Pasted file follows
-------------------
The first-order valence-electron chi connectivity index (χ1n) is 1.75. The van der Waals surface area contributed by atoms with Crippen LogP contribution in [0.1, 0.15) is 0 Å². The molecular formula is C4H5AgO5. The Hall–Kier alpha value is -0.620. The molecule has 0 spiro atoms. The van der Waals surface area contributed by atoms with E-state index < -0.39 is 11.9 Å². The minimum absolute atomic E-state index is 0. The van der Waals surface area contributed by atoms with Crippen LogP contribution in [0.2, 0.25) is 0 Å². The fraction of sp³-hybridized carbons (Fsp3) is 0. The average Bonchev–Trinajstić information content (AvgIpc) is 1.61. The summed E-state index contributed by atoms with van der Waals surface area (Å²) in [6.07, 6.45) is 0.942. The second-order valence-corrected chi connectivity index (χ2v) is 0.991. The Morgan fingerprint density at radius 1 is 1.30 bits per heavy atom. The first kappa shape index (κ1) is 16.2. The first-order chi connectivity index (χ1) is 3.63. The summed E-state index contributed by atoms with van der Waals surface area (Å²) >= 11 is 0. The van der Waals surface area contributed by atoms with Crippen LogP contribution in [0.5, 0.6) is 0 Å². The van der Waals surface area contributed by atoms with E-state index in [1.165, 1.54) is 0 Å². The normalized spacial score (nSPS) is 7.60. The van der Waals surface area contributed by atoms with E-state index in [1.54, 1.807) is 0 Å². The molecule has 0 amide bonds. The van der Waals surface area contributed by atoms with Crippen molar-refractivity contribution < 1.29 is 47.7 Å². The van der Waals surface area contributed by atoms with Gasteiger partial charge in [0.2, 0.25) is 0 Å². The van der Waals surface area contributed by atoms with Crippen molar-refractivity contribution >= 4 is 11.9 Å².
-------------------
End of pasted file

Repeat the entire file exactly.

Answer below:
The first-order valence-electron chi connectivity index (χ1n) is 1.75. The van der Waals surface area contributed by atoms with Crippen LogP contribution in [0.1, 0.15) is 0 Å². The molecular formula is C4H5AgO5. The Hall–Kier alpha value is -0.620. The molecule has 0 spiro atoms. The van der Waals surface area contributed by atoms with E-state index < -0.39 is 11.9 Å². The minimum absolute atomic E-state index is 0. The van der Waals surface area contributed by atoms with Crippen LogP contribution in [0.2, 0.25) is 0 Å². The fraction of sp³-hybridized carbons (Fsp3) is 0. The average Bonchev–Trinajstić information content (AvgIpc) is 1.61. The summed E-state index contributed by atoms with van der Waals surface area (Å²) in [6.07, 6.45) is 0.942. The second-order valence-corrected chi connectivity index (χ2v) is 0.991. The Morgan fingerprint density at radius 1 is 1.30 bits per heavy atom. The first kappa shape index (κ1) is 16.2. The first-order chi connectivity index (χ1) is 3.63. The summed E-state index contributed by atoms with van der Waals surface area (Å²) >= 11 is 0. The van der Waals surface area contributed by atoms with Crippen LogP contribution in [0.5, 0.6) is 0 Å². The van der Waals surface area contributed by atoms with E-state index in [1.165, 1.54) is 0 Å². The normalized spacial score (nSPS) is 7.60. The van der Waals surface area contributed by atoms with E-state index in [1.54, 1.807) is 0 Å². The molecule has 0 amide bonds. The van der Waals surface area contributed by atoms with Crippen molar-refractivity contribution < 1.29 is 47.7 Å². The van der Waals surface area contributed by atoms with Gasteiger partial charge in [0.2, 0.25) is 0 Å². The van der Waals surface area contributed by atoms with Crippen molar-refractivity contribution >= 4 is 11.9 Å².